This study demonstrates that studying ethnic/racial inequality on the basis of cross-sectional data conceals how such inequality might unfold over the life course. Moving beyond a snapshot perspective, we ask, Do Israel’s Jewish ethnic groups differ in their long-term earnings trajectories? Analyzing nearly 20 years of registered earnings data, the authors find that for the same cohort (25- to 32-year-old Jews in 1995), the ethnic earnings gap has widened over these years. This trend, we demonstrate, is explained largely by increasing wage premiums for college degree, even when these premiums are ethnicity blind. That is, ethnic inequality in educational attainment is translated to increasing ethnic earnings inequality over the life course. This pattern cannot be detected in previous research in Israel, which relied on the snapshot perspective on the basis of cross-sectional data. The consequences of these findings for changes in inequality in divided societies are discussed.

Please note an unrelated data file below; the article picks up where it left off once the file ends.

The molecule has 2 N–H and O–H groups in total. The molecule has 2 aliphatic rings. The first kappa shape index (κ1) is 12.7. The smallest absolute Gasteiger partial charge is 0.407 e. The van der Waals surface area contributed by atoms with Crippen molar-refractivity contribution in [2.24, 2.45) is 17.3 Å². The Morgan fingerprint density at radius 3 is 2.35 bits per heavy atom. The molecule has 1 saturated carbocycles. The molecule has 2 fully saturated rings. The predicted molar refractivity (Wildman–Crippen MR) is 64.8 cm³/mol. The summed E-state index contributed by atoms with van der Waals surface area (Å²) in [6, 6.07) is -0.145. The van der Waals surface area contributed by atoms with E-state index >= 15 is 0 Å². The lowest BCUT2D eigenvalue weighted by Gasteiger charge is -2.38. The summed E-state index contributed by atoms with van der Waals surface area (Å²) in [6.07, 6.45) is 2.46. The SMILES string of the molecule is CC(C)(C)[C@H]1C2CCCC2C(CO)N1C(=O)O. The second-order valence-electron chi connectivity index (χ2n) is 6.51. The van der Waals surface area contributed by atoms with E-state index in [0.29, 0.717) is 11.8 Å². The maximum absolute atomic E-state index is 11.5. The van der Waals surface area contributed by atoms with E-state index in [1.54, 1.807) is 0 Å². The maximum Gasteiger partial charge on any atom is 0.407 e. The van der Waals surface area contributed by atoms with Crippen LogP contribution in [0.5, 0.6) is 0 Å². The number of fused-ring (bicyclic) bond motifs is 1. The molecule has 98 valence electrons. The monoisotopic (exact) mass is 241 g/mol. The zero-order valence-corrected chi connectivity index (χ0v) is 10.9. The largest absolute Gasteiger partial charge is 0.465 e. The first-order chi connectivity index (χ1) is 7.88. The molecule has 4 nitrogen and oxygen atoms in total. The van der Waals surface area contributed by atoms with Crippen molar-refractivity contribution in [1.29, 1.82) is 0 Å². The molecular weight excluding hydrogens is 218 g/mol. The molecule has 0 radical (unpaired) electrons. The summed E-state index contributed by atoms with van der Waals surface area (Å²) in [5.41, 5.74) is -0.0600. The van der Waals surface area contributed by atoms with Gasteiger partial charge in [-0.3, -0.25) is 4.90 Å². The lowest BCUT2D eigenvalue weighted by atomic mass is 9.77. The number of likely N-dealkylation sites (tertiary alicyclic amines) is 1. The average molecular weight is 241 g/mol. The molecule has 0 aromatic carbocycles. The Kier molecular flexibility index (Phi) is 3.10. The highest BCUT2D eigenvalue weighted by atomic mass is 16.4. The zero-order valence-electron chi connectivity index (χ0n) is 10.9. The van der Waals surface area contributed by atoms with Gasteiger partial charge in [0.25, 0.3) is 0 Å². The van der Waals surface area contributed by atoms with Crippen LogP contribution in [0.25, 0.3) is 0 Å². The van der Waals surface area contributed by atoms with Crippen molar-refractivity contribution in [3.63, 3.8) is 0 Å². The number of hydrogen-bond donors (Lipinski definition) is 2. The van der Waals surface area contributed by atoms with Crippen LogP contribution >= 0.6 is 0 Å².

Bibliographical noteFunding Information:
The author(s) disclosed receipt of the following financial support for the research, authorship, and/or publication of this article: This work was supported by a grant from the Israel Science Foundation (575/14) to the first author.
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- Israeli society
- earnings trajectories
- ethnic earnings gaps
- returns to education
ASJC Scopus subject areas
- General Social Sciences